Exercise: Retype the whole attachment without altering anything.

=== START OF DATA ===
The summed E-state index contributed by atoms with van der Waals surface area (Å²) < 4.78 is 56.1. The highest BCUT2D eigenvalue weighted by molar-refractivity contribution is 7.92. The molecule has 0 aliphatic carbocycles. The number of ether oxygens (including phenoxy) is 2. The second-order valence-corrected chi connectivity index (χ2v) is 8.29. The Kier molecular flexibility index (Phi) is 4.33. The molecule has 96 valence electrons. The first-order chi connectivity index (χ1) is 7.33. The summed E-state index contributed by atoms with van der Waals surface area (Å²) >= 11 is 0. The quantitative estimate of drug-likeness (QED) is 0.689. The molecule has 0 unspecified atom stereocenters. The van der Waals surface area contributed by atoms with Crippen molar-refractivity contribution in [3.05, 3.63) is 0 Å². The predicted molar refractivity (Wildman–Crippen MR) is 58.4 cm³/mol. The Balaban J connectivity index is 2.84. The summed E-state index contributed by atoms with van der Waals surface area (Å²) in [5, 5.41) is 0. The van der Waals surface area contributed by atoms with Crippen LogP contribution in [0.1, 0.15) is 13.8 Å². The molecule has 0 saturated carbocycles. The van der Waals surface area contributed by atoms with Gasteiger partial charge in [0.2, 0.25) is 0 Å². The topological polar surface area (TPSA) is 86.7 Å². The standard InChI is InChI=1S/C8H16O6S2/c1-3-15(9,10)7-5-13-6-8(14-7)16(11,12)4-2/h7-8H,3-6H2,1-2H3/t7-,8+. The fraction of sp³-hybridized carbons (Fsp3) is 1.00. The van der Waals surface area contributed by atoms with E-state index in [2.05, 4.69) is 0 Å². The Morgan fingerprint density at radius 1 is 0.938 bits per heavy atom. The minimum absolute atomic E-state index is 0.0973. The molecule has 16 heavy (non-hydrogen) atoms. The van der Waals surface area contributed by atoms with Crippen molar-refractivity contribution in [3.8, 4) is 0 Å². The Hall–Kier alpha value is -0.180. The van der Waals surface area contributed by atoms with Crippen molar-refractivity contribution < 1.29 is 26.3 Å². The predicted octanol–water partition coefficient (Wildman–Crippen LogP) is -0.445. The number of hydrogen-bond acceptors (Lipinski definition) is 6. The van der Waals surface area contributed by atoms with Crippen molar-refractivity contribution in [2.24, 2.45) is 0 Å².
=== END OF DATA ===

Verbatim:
The summed E-state index contributed by atoms with van der Waals surface area (Å²) < 4.78 is 56.1. The highest BCUT2D eigenvalue weighted by molar-refractivity contribution is 7.92. The molecule has 0 aliphatic carbocycles. The number of ether oxygens (including phenoxy) is 2. The second-order valence-corrected chi connectivity index (χ2v) is 8.29. The Kier molecular flexibility index (Phi) is 4.33. The molecule has 96 valence electrons. The first-order chi connectivity index (χ1) is 7.33. The summed E-state index contributed by atoms with van der Waals surface area (Å²) >= 11 is 0. The quantitative estimate of drug-likeness (QED) is 0.689. The molecule has 0 unspecified atom stereocenters. The van der Waals surface area contributed by atoms with Crippen molar-refractivity contribution in [3.05, 3.63) is 0 Å². The predicted molar refractivity (Wildman–Crippen MR) is 58.4 cm³/mol. The Balaban J connectivity index is 2.84. The summed E-state index contributed by atoms with van der Waals surface area (Å²) in [5, 5.41) is 0. The van der Waals surface area contributed by atoms with Crippen LogP contribution in [0.1, 0.15) is 13.8 Å². The molecule has 0 saturated carbocycles. The van der Waals surface area contributed by atoms with Gasteiger partial charge in [0.2, 0.25) is 0 Å². The topological polar surface area (TPSA) is 86.7 Å². The standard InChI is InChI=1S/C8H16O6S2/c1-3-15(9,10)7-5-13-6-8(14-7)16(11,12)4-2/h7-8H,3-6H2,1-2H3/t7-,8+. The fraction of sp³-hybridized carbons (Fsp3) is 1.00. The van der Waals surface area contributed by atoms with E-state index in [2.05, 4.69) is 0 Å². The Morgan fingerprint density at radius 1 is 0.938 bits per heavy atom. The minimum absolute atomic E-state index is 0.0973. The molecule has 16 heavy (non-hydrogen) atoms. The van der Waals surface area contributed by atoms with Crippen molar-refractivity contribution in [3.8, 4) is 0 Å². The Hall–Kier alpha value is -0.180. The van der Waals surface area contributed by atoms with Crippen molar-refractivity contribution < 1.29 is 26.3 Å². The predicted octanol–water partition coefficient (Wildman–Crippen LogP) is -0.445. The number of hydrogen-bond acceptors (Lipinski definition) is 6. The van der Waals surface area contributed by atoms with Crippen molar-refractivity contribution in [2.24, 2.45) is 0 Å².